Actually, I have worked with an egg-tempera/oil emulsion together with oils. The recipe I have is from Brigid Marlin, who has a web-site describing "mische technique" (mixed oil/egg-tempera technique). It is as follows.


Into a clean jar, crack a fresh egg. (I strain the egg through a small sieve, in order to strain out some of the solids). Add an equal amount of painting medium (half linseed oil, half damar varnish) then add water to the amount of both of these combined. Store in the refrigerator. It will keep for a year. Always shake well before using." Since egg white contains more water and less oil than egg-yolk, it can admit more additional oil. It may be my imagination, but this medium seems to get better with age, it drys more quickly now after six months. Another tip, don't dip your brush into your egg medium, but use a medicine dropper specifically for this purpose. *** (written much later) I have been using a damar varnish for the damar component, and I suspect that the solvent prevented the egg tempera from hardening properly.


I have had success adding a small amount of linseed oil (a capful thinned with turpentine) to an egg yolk, mixing thoroughly, and then adding the water. I got the complete recipe from the website of Kama Pigments in Quebec.

Despite all of her virtues, egg tempera dries very fast, doesn’t allow much mixing of color and demands only rigid supports. This modified formula allows flexibility by gaining some of the qualities of oil paint.

Use 1 part Egg yolk, 1 part Linseed oil, 1 part Water, 1 part White Vinegar (or oil of cloves 10 drops). DIRECTIONS: Separate the yolk from the white and drain in a little bowl. Drop by drop, mix the linseed oil vigorously into the yolk to obtain a good emulsification and add the water when done.

HOW TO USE IT: Pre-mix the amount of dry pigments necessary for your session with the binder and paint. This emulsion may be used over rigid or flexible supports with proper application of gesso. For multiple layers, use water as you solvent and, as you progress in coats, gradually reduce the amount of water used in order to respect the «fat over lean» rule. This emulsion may also be used to paint wet in wet in an fresh oil painting.


I don't know where I got this recipe. Use a whole egg (filter and press through cheescloth). Add an equal part of oil mixed with turpentine. Add an equal part of water. Add maybe a capful of vinegar (10 drops or so) for preservation. As of the time of writing, I have been using this recipe for about six months, the same batch of mix which I keep in the refrigerator between use, sometimes adding another egg and more oil. It seems to be the best recipe.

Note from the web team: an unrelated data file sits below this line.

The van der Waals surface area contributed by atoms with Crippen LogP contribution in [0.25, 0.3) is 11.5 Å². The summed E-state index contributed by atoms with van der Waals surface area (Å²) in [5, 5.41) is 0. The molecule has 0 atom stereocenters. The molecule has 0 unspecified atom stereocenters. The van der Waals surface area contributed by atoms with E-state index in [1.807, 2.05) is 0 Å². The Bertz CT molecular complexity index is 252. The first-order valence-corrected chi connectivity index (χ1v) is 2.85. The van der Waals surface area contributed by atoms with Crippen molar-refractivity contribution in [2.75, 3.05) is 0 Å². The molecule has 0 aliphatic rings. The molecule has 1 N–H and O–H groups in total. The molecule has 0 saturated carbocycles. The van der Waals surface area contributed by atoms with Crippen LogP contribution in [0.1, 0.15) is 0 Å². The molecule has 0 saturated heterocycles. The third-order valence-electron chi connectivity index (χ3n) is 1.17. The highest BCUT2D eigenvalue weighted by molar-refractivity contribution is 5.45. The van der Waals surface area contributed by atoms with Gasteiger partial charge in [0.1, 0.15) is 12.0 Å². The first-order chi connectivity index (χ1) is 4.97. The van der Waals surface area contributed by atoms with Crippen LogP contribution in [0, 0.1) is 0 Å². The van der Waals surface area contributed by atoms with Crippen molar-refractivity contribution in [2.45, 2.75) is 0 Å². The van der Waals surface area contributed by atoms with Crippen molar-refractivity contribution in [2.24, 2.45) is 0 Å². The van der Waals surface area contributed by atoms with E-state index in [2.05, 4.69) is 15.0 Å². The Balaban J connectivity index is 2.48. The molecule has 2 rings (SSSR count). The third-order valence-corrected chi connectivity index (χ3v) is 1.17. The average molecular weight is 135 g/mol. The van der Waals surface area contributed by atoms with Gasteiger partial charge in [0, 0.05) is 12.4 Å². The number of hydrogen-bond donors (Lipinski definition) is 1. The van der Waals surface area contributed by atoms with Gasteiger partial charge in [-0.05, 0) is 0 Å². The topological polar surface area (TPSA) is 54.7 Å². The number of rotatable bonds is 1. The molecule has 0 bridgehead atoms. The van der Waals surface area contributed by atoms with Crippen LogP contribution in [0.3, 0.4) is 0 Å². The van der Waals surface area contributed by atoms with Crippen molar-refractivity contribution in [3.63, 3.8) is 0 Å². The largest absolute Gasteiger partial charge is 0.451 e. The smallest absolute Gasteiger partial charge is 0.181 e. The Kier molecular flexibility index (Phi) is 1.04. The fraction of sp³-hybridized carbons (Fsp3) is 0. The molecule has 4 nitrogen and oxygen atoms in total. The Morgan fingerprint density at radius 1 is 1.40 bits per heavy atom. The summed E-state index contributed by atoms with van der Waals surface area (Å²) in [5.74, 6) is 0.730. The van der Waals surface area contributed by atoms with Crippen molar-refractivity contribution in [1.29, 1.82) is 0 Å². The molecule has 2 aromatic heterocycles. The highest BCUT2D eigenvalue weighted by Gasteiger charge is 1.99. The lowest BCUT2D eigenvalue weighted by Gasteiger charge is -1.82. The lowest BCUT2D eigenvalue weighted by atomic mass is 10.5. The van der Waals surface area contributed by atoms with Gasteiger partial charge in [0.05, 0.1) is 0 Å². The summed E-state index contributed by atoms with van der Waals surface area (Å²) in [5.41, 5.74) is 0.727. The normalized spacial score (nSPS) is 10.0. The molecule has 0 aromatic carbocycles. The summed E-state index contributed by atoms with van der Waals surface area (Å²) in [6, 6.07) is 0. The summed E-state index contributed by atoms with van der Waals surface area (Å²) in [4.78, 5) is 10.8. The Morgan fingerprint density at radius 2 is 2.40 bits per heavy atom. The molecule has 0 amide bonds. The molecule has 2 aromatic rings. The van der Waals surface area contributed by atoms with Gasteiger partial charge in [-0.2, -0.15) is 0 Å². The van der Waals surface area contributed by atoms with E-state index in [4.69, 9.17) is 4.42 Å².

Update on Egg-Oil Emulsion

I have now used the same batch of egg-oil emulsion for three years, and I keep it in the fridge. The emulsion now has the texture and appearance of “deviled egg”, like a paste made with a boiled egg-yolk, pale yellow and opaque, but I scoop a tiny bit out, mix it with a few drops of water, stir it, and it is fine.


Egg tempera is ideally used on a rigid panel prepared with traditional gesso (rabbit skin glue, marble dust or talc or slaked plaster, and white coloration). Egg tempera does not seem to stick well on acrylic gesso, although you may counteract this (possibly) by painting your gessoed surface with egg tempera and then letting it set for a long, long time. Egg tempera and egg/oil emulsions work just fine on paper, but there may be problems later, since when egg tempera is completely dry and set, it is brittle. However, if you glue your masterpiece to a rigid surface before a year passes, I don't know why you should expect problems. An amazing property of egg/oil emulsions is that even if you paint on thin paper, the oil does not seem to penetrate and stain the paper - the protein gum in the egg somehow prevents this.

What I have been doing recently is doing an ink drawing on paper, then gluing the paper to masonite. A tip on gluing: when the paper is laid on top of the glue, bubbles may form underneath it. Use a pin and poke holes in the paper to allow air to escape. When the paper is dry, I paint the paper with a think layer of gesso (a rabbit-skin-glue and marble dust mixture I bought premixed), so that the ink drawing barely shows through (only enough to serve as a guide for painting). I will be borrowing techniques as I learn them from the art of mughal miniature painting, see Nisar Mian and look for information on miniatures.

Gesso experiments